Harold FitzGerald "Gerry" Lenfest '49—a luminary in the history of Mercersburg Academy and American philanthropy, and a pioneer in the field of communications—died August 5 in Philadelphia at age 88. He leaves a profound legacy at Mercersburg and in communities across the nation.
A celebration of Lenfest’s life will be held Wednesday, October 17, at The Academy of Music (located at 240 South Broad Street in Philadelphia).
Lenfest and his wife, Marguerite, gave more than $100 million to Mercersburg, including a transformative $35 million gift to the school in 2000 as a lead gift in the Academy’s Mightily Onward
Campaign. The Lenfests have contributed to nearly every facet of the school’s program, from financial aid and the unrestricted endowment to faculty support and the renovation and construction of new facilities. Today, Mercersburg awards more than $7 million annually in financial aid, and the Lenfests’ focus on this priority has provided bedrock support to this crucial initiative through the years. The Lenfests’ commitment to the school’s unrestricted endowment supports every student and provides the institution with extraordinary flexibility to meet emerging needs.
Two specific buildings on campus largely supported by the Lenfests—the Burgin Center for the Arts (named for former Headmaster Walter H. Burgin Jr. ’53 and his wife, Barbara) and Lenfest Hall—underscore their dedication to ensuring that Mercersburg students, faculty, and staff benefit from the very best facilities.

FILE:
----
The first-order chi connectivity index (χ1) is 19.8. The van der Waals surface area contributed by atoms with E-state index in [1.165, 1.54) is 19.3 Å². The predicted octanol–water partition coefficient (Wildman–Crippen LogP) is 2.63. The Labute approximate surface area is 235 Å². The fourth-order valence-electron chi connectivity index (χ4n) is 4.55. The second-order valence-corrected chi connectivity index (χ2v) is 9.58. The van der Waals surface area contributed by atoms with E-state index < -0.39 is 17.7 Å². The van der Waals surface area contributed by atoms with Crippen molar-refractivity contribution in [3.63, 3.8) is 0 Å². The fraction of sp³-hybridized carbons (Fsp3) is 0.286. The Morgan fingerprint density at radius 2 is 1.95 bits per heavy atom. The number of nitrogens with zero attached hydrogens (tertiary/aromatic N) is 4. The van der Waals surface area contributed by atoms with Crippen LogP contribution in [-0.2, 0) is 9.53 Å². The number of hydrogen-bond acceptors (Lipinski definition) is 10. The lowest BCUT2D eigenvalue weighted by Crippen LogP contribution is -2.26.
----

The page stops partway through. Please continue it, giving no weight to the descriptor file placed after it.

Gerry Lenfest joined Mercersburg’s Board of Regents in 1989; he was appointed president of the Board in 1994 and served until 1998. As Board president, he presided over the process that led to the appointment of Douglas Hale as Mercersburg’s sixth head of school, a decision he often cited as one of the best in his career.
“Gerry changed the course of Mercersburg Academy,” says Hale, who served as head of school from 1997 to 2016. “The school was his spiritual home—a place that changed his life in immeasurable ways—and he never lost sight of the school’s impact on his life. He devoted himself to ensuring that Mercersburg would thrive for generations to come. He pushed us relentlessly to be the best Mercersburg we could be, and he never turned away from an opportunity to support us. Working for Gerry and helping to steward his beloved Mercersburg will forever be one of my life’s greatest rewards.”
Lenfest took a special interest in lifting the philanthropic sights of the Mercersburg community. In addition to his family’s own gifts, he worked tirelessly to secure broader support. He was a member of the Academy’s Mightily Onward
Campaign Steering Committee and chaired the Campaign’s leadership gifts committee. The Lenfests served as honorary co-chairs for the school’s Daring to Lead
Campaign, which was completed in 2016 and raised more than $300 million.
“Gerry and Marguerite’s legacy at Mercersburg is one that has inspired and will continue to inspire others,” says Katie Titus, Mercersburg’s head of school. “Recognizing the impact of Mercersburg, Gerry remained committed to supporting the school, guided by the belief that his two years as a student here changed the course of his life. Today’s students are blessed by the generosity of Gerry Lenfest; the school would not be what it is today without his vision, devotion, and faith. While his physical presence on our campus will be missed, his spirit will live on for generations to come.”
Born May 29, 1930, in Jacksonville, Fla., Lenfest grew up in Scarsdale, N.Y., and on his family’s farm in Hunterdon County, N.J. Lenfest’s mother, Herenna, died suddenly when he was 13, and his father (also named Harold) decided to send him to Mercersburg for his final two years of high school. (Lenfest’s mother was a distant cousin of Mercersburg alumnus and Academy Award-winning actor Jimmy Stewart ’28.)